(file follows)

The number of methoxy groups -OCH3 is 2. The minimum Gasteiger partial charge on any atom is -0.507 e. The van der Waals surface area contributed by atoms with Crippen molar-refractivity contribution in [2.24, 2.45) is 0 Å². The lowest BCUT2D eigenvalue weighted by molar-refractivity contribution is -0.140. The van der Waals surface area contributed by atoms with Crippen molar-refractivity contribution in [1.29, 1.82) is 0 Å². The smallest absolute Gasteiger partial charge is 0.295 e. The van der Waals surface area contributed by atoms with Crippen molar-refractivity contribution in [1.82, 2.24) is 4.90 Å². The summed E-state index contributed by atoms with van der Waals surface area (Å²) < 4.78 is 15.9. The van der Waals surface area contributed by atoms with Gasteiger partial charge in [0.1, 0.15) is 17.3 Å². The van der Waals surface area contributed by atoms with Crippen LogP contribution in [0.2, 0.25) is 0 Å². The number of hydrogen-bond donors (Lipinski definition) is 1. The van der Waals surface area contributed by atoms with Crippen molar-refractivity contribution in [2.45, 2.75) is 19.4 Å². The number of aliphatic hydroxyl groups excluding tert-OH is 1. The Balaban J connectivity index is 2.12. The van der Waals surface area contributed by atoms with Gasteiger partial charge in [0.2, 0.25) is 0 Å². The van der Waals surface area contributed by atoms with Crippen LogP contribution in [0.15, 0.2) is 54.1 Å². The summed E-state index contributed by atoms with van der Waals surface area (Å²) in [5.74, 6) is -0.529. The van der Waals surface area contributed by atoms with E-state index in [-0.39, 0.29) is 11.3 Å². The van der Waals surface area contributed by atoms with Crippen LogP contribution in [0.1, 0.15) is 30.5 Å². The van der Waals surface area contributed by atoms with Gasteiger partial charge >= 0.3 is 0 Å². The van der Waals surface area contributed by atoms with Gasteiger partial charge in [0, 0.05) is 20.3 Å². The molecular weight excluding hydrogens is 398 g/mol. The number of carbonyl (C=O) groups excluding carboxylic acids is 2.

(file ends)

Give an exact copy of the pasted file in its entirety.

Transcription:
The number of methoxy groups -OCH3 is 2. The minimum Gasteiger partial charge on any atom is -0.507 e. The van der Waals surface area contributed by atoms with Crippen molar-refractivity contribution in [2.24, 2.45) is 0 Å². The lowest BCUT2D eigenvalue weighted by molar-refractivity contribution is -0.140. The van der Waals surface area contributed by atoms with Crippen molar-refractivity contribution in [1.29, 1.82) is 0 Å². The smallest absolute Gasteiger partial charge is 0.295 e. The van der Waals surface area contributed by atoms with Crippen molar-refractivity contribution in [1.82, 2.24) is 4.90 Å². The summed E-state index contributed by atoms with van der Waals surface area (Å²) < 4.78 is 15.9. The van der Waals surface area contributed by atoms with Gasteiger partial charge in [0.1, 0.15) is 17.3 Å². The van der Waals surface area contributed by atoms with Crippen LogP contribution in [0.2, 0.25) is 0 Å². The number of hydrogen-bond donors (Lipinski definition) is 1. The van der Waals surface area contributed by atoms with Crippen molar-refractivity contribution in [2.45, 2.75) is 19.4 Å². The number of aliphatic hydroxyl groups excluding tert-OH is 1. The Balaban J connectivity index is 2.12. The van der Waals surface area contributed by atoms with Gasteiger partial charge in [0.2, 0.25) is 0 Å². The van der Waals surface area contributed by atoms with Crippen LogP contribution in [0.15, 0.2) is 54.1 Å². The summed E-state index contributed by atoms with van der Waals surface area (Å²) in [5.74, 6) is -0.529. The van der Waals surface area contributed by atoms with E-state index in [-0.39, 0.29) is 11.3 Å². The van der Waals surface area contributed by atoms with Crippen LogP contribution in [0.1, 0.15) is 30.5 Å². The van der Waals surface area contributed by atoms with Gasteiger partial charge >= 0.3 is 0 Å². The van der Waals surface area contributed by atoms with Gasteiger partial charge in [0, 0.05) is 20.3 Å². The molecular weight excluding hydrogens is 398 g/mol. The number of carbonyl (C=O) groups excluding carboxylic acids is 2.